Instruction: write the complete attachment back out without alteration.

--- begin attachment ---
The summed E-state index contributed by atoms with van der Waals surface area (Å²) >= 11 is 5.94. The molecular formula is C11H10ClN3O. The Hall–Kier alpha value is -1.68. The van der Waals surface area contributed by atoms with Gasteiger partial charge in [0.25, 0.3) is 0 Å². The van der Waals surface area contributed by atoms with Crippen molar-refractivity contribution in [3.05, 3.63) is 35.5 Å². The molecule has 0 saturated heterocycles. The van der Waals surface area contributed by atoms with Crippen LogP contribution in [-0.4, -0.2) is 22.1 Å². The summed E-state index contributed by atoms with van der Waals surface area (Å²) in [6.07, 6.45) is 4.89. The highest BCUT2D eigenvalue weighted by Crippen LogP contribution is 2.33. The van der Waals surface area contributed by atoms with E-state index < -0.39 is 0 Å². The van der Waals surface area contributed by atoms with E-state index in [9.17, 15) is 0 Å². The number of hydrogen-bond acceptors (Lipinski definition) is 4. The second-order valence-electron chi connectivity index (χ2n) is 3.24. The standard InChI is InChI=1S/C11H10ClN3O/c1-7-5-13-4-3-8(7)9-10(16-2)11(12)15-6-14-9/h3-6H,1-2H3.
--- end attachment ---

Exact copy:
The summed E-state index contributed by atoms with van der Waals surface area (Å²) >= 11 is 5.94. The molecular formula is C11H10ClN3O. The Hall–Kier alpha value is -1.68. The van der Waals surface area contributed by atoms with Gasteiger partial charge in [0.25, 0.3) is 0 Å². The van der Waals surface area contributed by atoms with Crippen molar-refractivity contribution in [3.05, 3.63) is 35.5 Å². The molecule has 0 saturated heterocycles. The van der Waals surface area contributed by atoms with Crippen LogP contribution in [-0.4, -0.2) is 22.1 Å². The summed E-state index contributed by atoms with van der Waals surface area (Å²) in [6.07, 6.45) is 4.89. The highest BCUT2D eigenvalue weighted by Crippen LogP contribution is 2.33. The van der Waals surface area contributed by atoms with E-state index < -0.39 is 0 Å². The van der Waals surface area contributed by atoms with E-state index in [9.17, 15) is 0 Å². The number of hydrogen-bond acceptors (Lipinski definition) is 4. The second-order valence-electron chi connectivity index (χ2n) is 3.24. The standard InChI is InChI=1S/C11H10ClN3O/c1-7-5-13-4-3-8(7)9-10(16-2)11(12)15-6-14-9/h3-6H,1-2H3.